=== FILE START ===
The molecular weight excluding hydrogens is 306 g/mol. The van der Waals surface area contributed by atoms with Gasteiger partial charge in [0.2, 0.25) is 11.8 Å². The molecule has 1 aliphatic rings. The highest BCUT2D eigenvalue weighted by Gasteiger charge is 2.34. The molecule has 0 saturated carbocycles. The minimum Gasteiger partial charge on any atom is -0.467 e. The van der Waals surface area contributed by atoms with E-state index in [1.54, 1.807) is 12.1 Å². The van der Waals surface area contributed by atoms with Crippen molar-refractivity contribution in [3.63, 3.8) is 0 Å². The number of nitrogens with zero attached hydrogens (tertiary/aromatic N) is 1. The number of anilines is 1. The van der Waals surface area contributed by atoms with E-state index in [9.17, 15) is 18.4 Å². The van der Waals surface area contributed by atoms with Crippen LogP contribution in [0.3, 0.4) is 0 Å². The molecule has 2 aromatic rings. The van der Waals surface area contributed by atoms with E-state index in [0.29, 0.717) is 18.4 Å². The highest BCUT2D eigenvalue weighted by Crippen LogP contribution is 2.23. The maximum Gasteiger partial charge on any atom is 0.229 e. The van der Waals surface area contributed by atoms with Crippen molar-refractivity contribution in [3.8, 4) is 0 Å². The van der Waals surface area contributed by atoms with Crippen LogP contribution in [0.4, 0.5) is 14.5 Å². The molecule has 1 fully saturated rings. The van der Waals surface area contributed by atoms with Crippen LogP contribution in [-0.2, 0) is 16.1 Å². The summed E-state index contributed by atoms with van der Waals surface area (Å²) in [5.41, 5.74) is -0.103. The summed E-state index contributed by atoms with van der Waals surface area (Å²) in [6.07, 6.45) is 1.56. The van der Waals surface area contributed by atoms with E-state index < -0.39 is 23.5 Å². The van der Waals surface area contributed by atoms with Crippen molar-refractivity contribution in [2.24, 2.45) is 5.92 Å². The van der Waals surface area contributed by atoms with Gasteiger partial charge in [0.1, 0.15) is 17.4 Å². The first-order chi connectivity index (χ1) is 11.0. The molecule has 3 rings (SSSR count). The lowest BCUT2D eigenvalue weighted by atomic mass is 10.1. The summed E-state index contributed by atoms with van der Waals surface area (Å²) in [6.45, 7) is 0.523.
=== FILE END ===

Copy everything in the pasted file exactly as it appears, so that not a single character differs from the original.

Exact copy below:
The molecular weight excluding hydrogens is 306 g/mol. The van der Waals surface area contributed by atoms with Gasteiger partial charge in [0.2, 0.25) is 11.8 Å². The molecule has 1 aliphatic rings. The highest BCUT2D eigenvalue weighted by Gasteiger charge is 2.34. The molecule has 0 saturated carbocycles. The minimum Gasteiger partial charge on any atom is -0.467 e. The van der Waals surface area contributed by atoms with E-state index in [1.54, 1.807) is 12.1 Å². The van der Waals surface area contributed by atoms with Crippen molar-refractivity contribution in [3.63, 3.8) is 0 Å². The number of nitrogens with zero attached hydrogens (tertiary/aromatic N) is 1. The number of anilines is 1. The van der Waals surface area contributed by atoms with E-state index in [9.17, 15) is 18.4 Å². The van der Waals surface area contributed by atoms with Crippen LogP contribution in [0.3, 0.4) is 0 Å². The molecule has 2 aromatic rings. The van der Waals surface area contributed by atoms with E-state index in [0.29, 0.717) is 18.4 Å². The highest BCUT2D eigenvalue weighted by Crippen LogP contribution is 2.23. The maximum Gasteiger partial charge on any atom is 0.229 e. The van der Waals surface area contributed by atoms with Crippen molar-refractivity contribution in [3.8, 4) is 0 Å². The van der Waals surface area contributed by atoms with Crippen LogP contribution in [0.4, 0.5) is 14.5 Å². The molecule has 1 fully saturated rings. The van der Waals surface area contributed by atoms with Crippen LogP contribution in [-0.2, 0) is 16.1 Å². The summed E-state index contributed by atoms with van der Waals surface area (Å²) in [5.41, 5.74) is -0.103. The summed E-state index contributed by atoms with van der Waals surface area (Å²) in [6.07, 6.45) is 1.56. The van der Waals surface area contributed by atoms with E-state index < -0.39 is 23.5 Å². The van der Waals surface area contributed by atoms with Crippen molar-refractivity contribution in [2.24, 2.45) is 5.92 Å². The van der Waals surface area contributed by atoms with Gasteiger partial charge in [0.1, 0.15) is 17.4 Å². The first-order chi connectivity index (χ1) is 11.0. The molecule has 3 rings (SSSR count). The lowest BCUT2D eigenvalue weighted by atomic mass is 10.1. The summed E-state index contributed by atoms with van der Waals surface area (Å²) in [6.45, 7) is 0.523.